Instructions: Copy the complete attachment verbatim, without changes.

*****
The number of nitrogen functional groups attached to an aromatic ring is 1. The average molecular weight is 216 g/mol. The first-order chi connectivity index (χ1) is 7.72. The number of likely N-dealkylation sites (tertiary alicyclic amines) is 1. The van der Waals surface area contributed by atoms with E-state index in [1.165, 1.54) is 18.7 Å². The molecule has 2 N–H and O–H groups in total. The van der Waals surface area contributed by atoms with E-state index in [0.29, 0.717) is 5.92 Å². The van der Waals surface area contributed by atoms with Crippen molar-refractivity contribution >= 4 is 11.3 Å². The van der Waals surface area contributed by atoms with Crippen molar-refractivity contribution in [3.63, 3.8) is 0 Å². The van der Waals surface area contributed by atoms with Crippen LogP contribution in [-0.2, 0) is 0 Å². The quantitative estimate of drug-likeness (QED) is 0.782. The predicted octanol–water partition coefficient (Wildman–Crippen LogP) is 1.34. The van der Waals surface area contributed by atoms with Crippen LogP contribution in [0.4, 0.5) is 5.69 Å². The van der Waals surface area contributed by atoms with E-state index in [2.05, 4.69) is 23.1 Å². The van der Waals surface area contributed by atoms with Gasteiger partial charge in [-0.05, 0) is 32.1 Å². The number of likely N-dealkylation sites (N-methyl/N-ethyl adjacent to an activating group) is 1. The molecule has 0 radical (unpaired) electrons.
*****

The number of nitrogen functional groups attached to an aromatic ring is 1. The average molecular weight is 216 g/mol. The first-order chi connectivity index (χ1) is 7.72. The number of likely N-dealkylation sites (tertiary alicyclic amines) is 1. The van der Waals surface area contributed by atoms with E-state index in [1.165, 1.54) is 18.7 Å². The molecule has 2 N–H and O–H groups in total. The van der Waals surface area contributed by atoms with E-state index in [0.29, 0.717) is 5.92 Å². The van der Waals surface area contributed by atoms with Crippen molar-refractivity contribution >= 4 is 11.3 Å². The van der Waals surface area contributed by atoms with Crippen molar-refractivity contribution in [3.63, 3.8) is 0 Å². The van der Waals surface area contributed by atoms with Crippen LogP contribution in [-0.2, 0) is 0 Å². The quantitative estimate of drug-likeness (QED) is 0.782. The predicted octanol–water partition coefficient (Wildman–Crippen LogP) is 1.34. The van der Waals surface area contributed by atoms with Crippen LogP contribution in [0.4, 0.5) is 5.69 Å². The van der Waals surface area contributed by atoms with E-state index in [2.05, 4.69) is 23.1 Å². The van der Waals surface area contributed by atoms with Gasteiger partial charge in [-0.05, 0) is 32.1 Å². The number of likely N-dealkylation sites (N-methyl/N-ethyl adjacent to an activating group) is 1. The molecule has 0 radical (unpaired) electrons.